Africaâ€™s business magnate, Alhaji Aliko Dangote joined other global leaders, international agencies, civil society organisations and others to accelerate the global response to malnutrition, an underlying cause of nearly half of all global child deaths, at the Global Nutrition Summit held in Milan, Italy
A major highlight of the Summit was the pledge by the Aliko Dangote Foundation to invest US$100 Million over five years to tackle malnutrition in the worst-affected parts of Nigeria.
The Foundation is the philanthropic organisation of Aliko Dangote, founder and Executive Chairman of the Dangote Group, Africaâ€™s largest homegrown conglomerate.
The Global Nutrition Summit is the global forum of the United Nations Decade of Action on Nutrition (2016-2026). This yearâ€™s edition was held in close partnership with a number of international stakeholders including the U.K.â€™s Department for International Development, the World Health Organisation, the Food and Agriculture Organisation of the United Nations, the Bill & Melinda Gates Foundation and the International Coalition on Advocacy for Nutrition.
The governments of Ethiopia, Ivory Coast, Madagascar and Niger, all made commitments to expand their nutrition programmes and the Summit succeeded in galvanising US3.4 billion according to the organisers.
According to a statement sent to THISDAY, malnutrition affects every country in the world in various forms, however Africa is particularly hard hit and Nigeria is home to the highest numbers of malnourished children.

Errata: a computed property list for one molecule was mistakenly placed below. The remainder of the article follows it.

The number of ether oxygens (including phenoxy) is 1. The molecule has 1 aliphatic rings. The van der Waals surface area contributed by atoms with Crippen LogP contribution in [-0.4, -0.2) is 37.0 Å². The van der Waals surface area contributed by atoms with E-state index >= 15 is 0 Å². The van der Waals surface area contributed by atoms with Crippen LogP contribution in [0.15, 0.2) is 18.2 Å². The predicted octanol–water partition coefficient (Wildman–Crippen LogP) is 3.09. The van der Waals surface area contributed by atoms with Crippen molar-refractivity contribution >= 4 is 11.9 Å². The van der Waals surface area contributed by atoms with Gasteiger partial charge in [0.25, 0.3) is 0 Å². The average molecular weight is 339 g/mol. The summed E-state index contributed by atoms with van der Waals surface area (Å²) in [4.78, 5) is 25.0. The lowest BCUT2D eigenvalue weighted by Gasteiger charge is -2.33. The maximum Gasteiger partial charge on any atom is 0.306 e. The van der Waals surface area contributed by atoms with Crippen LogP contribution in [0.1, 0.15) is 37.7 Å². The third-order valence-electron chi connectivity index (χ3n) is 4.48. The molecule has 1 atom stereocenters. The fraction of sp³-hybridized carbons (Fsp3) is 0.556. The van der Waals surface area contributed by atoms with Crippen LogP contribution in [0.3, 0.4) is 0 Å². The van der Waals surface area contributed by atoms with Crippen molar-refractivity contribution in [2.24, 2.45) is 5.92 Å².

â€œAlmost half of the one million children who die before the age of five every year in Nigeria, die of malnutrition as the underlying cause. Without the proper nutrients during the first 1,000 days of life starting from conception up to their second birthday, children are less likely to survive childhood diseases such as malaria and pneumonia, and are less likely to escape poverty as adults. They become physically and cognitively stunted, a fate that has befallen 11 million of Nigeriaâ€™s children under five.
â€œThe Aliko Dangote Foundationâ€™s Managing Director and CEO, Zouera Youssoufou said: â€œNigeriaâ€™s high malnutrition rate is undermining progress towards improving child health and survival and putting the brakes on economic development. By investing in nutrition, we aim to directly improve the lives of Nigerian families and to empower our citizens to reach their full potential.â€
â€œThe Global Nutrition Report 2017, launched at the Summit, showed that, in spite of progress, 155 million children globally are still stunted and the world is off track on meeting internationally agreed nutrition targets.
â€œFinancing to tackle malnutrition has been alarmingly low. Donors spend about 0.5 per cent of overseas aid on nutrition, and countries allocate between one and two per cent of their health budgets to the issue.
â€œThe global malnutrition crisis endangers the physical and mental wellbeing of present and future generationsâ€ said Kofi Annan, speaking at the summit in his capacity as Chair of the Kofi Annan Foundation. â€œProgress in tackling both under nutrition and obesity is possible with targeted commitments, like those made here today. We need further urgent investments so that people, communities and nations can reach their full potential.â€
â€œThrough his Foundation, since 1993, Dangote has made significant social investments in health, education, economic empowerment and disaster relief. He is now becoming the strongest voice for nutritional leadership nationally and on the continent of Africa.
â€œBy making this unprecedented US$100 Million commitment, the Aliko Dangote Foundation is on a mission to reduce the prevalence of undernutrition by 60 per cent in the most needy areas of Nigeria, specifically the North East and North West.